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Don't forget to bring extra memory cards  and batteries.  Read our article and be prepared to capture your vacation for posterity.


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Travel Advice - Bring extra memory cards and  batteries

Digital Camera needs

If you carry a stand-alone digital camera,  you need to consider whether your memory cards will be sufficient for the number of pictures that you might want to take while on vacation.  In addition, photography and viewing your pictures will  eat up the camera's electrical power, so consider the recommendations below:

  • See our article on digital cameras or the owner's manual for your camera to be sure you understand the amount of storage your digital images require for photos taken at the resolution (and size) that you prefer.  

Memory Cards and Image Storage

  • Bring multiple memory cards, the number should be based on their capacity and the number of images you think you will take while on vacation.
  • If you are serious about your photography, you may want to carry a portable computer equipped with a card reader so you can transfer your photos from the memory card to the hard disk of your computer and then  re-use the memory card for capturing new images.
    • Be sure to buy the correct memory card for your camera. 
    • In addition, if you are going to take movies, you will need a memory card that is rated for the capture of video. 
    • Read your camera guide to determine the requirements for your camera/
  • We advise bringing an external hard disk for your computer and using it as a secondary backup for your images.  Yes, this is a case of belts and suspenders, but how often will you take that trip of a lifetime?
  • You can transfer images from your PC using to online storage services like Dropbox, but uploading a large number of images can be prohibitively expensive, at least based on the Wi-Fi costs we have experienced at many hotels around the world.
    • In addition, most hotel data networks are very slow and you might not have enough time to upload your images before you move on, if, for example, you capture hundreds each day.


  • Be sure to buy a second rechargeable battery designed for use with  your digital camera and always take a matched battery charger on your  vacation. Charge your camera's batteries overnight so you are ready for the next day.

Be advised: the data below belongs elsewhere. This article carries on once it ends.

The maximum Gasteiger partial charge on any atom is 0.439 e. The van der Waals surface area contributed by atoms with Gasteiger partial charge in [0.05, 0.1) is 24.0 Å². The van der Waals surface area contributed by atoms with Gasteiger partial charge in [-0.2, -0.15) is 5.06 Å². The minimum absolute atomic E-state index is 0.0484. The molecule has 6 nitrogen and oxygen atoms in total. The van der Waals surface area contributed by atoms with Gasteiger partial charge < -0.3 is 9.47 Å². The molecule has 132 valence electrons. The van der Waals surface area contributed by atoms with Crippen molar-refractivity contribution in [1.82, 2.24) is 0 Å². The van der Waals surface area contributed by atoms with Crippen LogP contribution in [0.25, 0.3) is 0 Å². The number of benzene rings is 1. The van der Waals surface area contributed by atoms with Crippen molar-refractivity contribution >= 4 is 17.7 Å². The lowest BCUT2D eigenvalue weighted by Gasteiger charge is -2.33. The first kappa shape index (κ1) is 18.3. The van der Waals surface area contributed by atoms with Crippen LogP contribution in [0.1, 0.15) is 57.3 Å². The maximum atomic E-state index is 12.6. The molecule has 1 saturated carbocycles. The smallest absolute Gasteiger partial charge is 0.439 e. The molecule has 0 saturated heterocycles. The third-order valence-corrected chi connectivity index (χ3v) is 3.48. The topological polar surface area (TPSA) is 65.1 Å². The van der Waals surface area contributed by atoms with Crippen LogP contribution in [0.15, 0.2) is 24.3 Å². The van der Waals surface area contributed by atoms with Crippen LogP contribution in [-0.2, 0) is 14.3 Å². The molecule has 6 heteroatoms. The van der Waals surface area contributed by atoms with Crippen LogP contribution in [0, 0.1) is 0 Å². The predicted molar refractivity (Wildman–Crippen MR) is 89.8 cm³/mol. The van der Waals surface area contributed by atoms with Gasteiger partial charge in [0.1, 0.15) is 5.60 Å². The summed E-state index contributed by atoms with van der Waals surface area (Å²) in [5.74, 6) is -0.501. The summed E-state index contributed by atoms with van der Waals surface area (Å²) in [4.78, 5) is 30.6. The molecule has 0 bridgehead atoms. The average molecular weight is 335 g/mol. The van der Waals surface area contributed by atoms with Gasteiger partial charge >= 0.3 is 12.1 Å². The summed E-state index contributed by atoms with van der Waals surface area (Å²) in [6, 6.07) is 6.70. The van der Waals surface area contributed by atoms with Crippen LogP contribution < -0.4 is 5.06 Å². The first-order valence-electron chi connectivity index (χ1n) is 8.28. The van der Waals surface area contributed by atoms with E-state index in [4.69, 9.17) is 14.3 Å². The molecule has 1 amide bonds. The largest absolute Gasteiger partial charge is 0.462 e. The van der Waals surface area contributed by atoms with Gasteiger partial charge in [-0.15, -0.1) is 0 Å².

• Professional photographers usually take several batteries with them while on assignment.
  • Proper battery management requires that you let the battery completely discharge at least once a month (use it until it no longer works, then recharge it.)
  • If your destination is international, and your camera is not designed to work with common international voltages, carry a power converter kit so that you can recharge the camera's battery.
    • If your camera's recharger is one that works internationally, you may need to buy an adapter plug that fits the power receptacles of the countries you plan to visit.  (See our article on power converters and power plugs and another on low voltage devices.)

Camera Concerns

 On a recent river tour from Budapest to Amsterdam, a good friend of ours took an expensive digital SLR (DLSR) camera to capture the wonders of river travel in Europe. Unfortunately, the camera's system board failed three-days into the trip due to exposure to rain.  The rest of the trip was memorialized  using a simple point an shoot camera, which was certainly better than no pictures at all. 

We advise all travelers to take at least two cameras, just in case one fails.  Point and shoots are small and quite reasonably priced.  Of course, you could always use your camera phone in a pinch, but we think you might get better results with a dedicated device.

But what to do about damp weather?  If you have a DLSR, you need to protect it from the rain.  You can buy camera raincoats as one form of protection. 

Unfortunately, a common cause of camera failure is moving the device between cold and warm environments which produces condensation on and in the camera.  One method of trying to avoid this is when returning to your room place the camera in a Ziploc bag and add a packet or two of silica gel (available from many electric supply companies).  The silica will help to absorb the water and may protect your camera, although there are no guarantees.

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